Psalm 117 - Evening Prayer of the Ascension

Typically, for solemnities, feasts, and the like, there are special selections of hymns, antiphons, and psalms, for the day (at least morning/evening prayer) as opposed to the typical 4 week cycle of psalms, and more limited selection of hymns.  Thus, tonight I did Evening Prayer I (for the evening before the day) of the Ascension.  One of the psalms for this hour of the divine office was Psalm 117. This also happens to be the shortest psalm in the Bible (only 4 lines), and though I have seen it before, I decided to do a blog post about it because today it just struck me.
Psalm 117 (as found in the divine office):
O praise the Lord, all you nations,
acclaim him, all you peoples!
Strong is his love for us;
he is faithful for ever.
The first part that I love about this is the exclamation point (found in the 2nd line).  It's kind of weird, but I really like cool adjectives (like spectacular, fantabulous, highfalutin, and stupendous), and the exclamation point goes right along with this draw to the use of the superlative.  I guess, (if you, the reader, haven't noticed) I also use the comma and the parentheses quite frequently, but the exclamation point is definitely my favorite.  The exclamation point "is a punctuation mark usually used after an interjection or exclamation to indicate strong feelings or high volume" [per Wikipedia]  Interestingly, the history of the "!" indicates that it comes from the Latin word/exclamation of joy, io, with the two letters combined at some point into the character we see today.  I guess it makes sense, but I still think it is pretty cool that the mark, originally, meant joy (something to think about).
Ok, moving past that weird digression... Using both the exclamation point, and, in true Semitic style, repetition, the psalm draws our attention to the importance of this command to praise, glorify, and acclaim the Lord.  The exclamation point, in my mind, means we need to do this with some pizazz, some joy, some excitement.  The second half of the psalm, of course, tells us what we are acclaiming.

"Strong is his love for us" - Obviously, you could go just about anywhere with this phrase - God's love is the basis for pretty much the entire world in one way or another...  However, I think it is really interesting how this translation uses the word "strong" to describe God's love for us.  The first words that come to my mind (about God's love) are incredible, awesome, infinite, etc. but this psalm uses "strong".  Again, I'm sure somebody could go on and on about this one word...  However, I just wanted to note that somehow, it's a mystery folks, God is both omniscient, omnipotent, omnipresent, and He is love, all at the same time.  In this world, power typically means a lack of love (power corrupts, absolute power corrupts absolutely).  Jesus Himself, when on the cross, showed us His love by surrendering His power to the authorities of His day.  However, in Heaven, God isn't "limited" by the human world, and thus, His love and His power, His mercy and His justice, His forgiveness and His authority, are all perfectly, completely, and inexplicably (to us) in balance.  It's hard for us to comprehend, but there you have it; strength and love can go together.  Sorry I'm not going into this deeper - it's late at night, and I haven't had enough time to mull it over - either way, I think it is something to think about.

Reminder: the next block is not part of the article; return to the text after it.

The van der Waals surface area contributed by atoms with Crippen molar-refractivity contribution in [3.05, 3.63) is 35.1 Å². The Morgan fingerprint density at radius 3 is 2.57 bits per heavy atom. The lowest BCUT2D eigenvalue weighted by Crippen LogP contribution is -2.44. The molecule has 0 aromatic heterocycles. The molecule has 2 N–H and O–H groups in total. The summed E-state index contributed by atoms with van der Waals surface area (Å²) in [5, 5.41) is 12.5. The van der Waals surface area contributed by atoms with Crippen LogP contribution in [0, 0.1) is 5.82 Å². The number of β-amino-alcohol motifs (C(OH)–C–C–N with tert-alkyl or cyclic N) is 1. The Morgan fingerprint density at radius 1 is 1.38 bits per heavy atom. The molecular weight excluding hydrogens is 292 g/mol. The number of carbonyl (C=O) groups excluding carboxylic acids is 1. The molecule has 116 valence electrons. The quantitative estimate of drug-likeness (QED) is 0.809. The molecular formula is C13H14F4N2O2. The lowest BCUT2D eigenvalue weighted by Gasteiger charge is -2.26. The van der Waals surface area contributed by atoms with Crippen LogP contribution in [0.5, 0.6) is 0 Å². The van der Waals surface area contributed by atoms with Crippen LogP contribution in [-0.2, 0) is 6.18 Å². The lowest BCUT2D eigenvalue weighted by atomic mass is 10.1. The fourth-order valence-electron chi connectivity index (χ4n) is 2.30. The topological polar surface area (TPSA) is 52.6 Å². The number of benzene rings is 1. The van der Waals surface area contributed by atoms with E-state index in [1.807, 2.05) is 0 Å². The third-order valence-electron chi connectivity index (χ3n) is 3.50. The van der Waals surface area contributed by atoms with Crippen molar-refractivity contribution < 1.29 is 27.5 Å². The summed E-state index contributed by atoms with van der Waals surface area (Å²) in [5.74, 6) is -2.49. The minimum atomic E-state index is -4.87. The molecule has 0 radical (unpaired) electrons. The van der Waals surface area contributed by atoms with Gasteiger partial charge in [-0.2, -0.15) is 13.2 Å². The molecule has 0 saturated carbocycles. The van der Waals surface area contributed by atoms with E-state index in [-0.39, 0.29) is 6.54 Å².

"he is faithful for ever." - I think that this line has particular impact upon celebrating the Ascension.  Jesus is leaving the world (physically), meaning that the Apostles, and, by connection, us, are left to carry His message to the world.  I find it incredibly frustrating to be entrusted with doing something when I don't know exactly how to do it.  Either give me a vague end goal and let me figure out how to do it on my own, or give me exact instructions on how you want me to do it.  Jesus' message isn't precise in this sense.  Of course, the Gospels record the most important, and divinely inspired, parts, but there still is a lot "left out".  How do you go about baptizing, or carrying your cross, or living the life that Christ calls us to?  Thankfully, "he is faithful for ever"; Our Lord has promised to be with us always, even after His Ascension.  Of course, He is present in different ways: the Church, the Eucharist, and the Holy Spirit, (one could go on and on but these are the most important ones that immediately came to mind).  Here's the deal: God doesn't leave us hanging, with a message and no way to interpret it, or a mission and no way to sustain ourselves, or a mass of people and not enough faith, or guts, or knowledge to convert them.  Jesus isn't still walking the earth, but that doesn't mean He isn't faithful, He has given us everything we need to complete His mission, to continue His work, to be faithful to Him in return.

Let's pray that we can praise God better throughout our lives, especially in love and fidelity to Him.  That even when we can't see Him anymore - when the clouds of this world's problems obscure Him from our site - we still have unwavering faith, abundant hope, and strong love for Him.  Let us also pray that this work may have an exclamation point at the end, with a spiritual, even supernatural, joy evident in our entire life.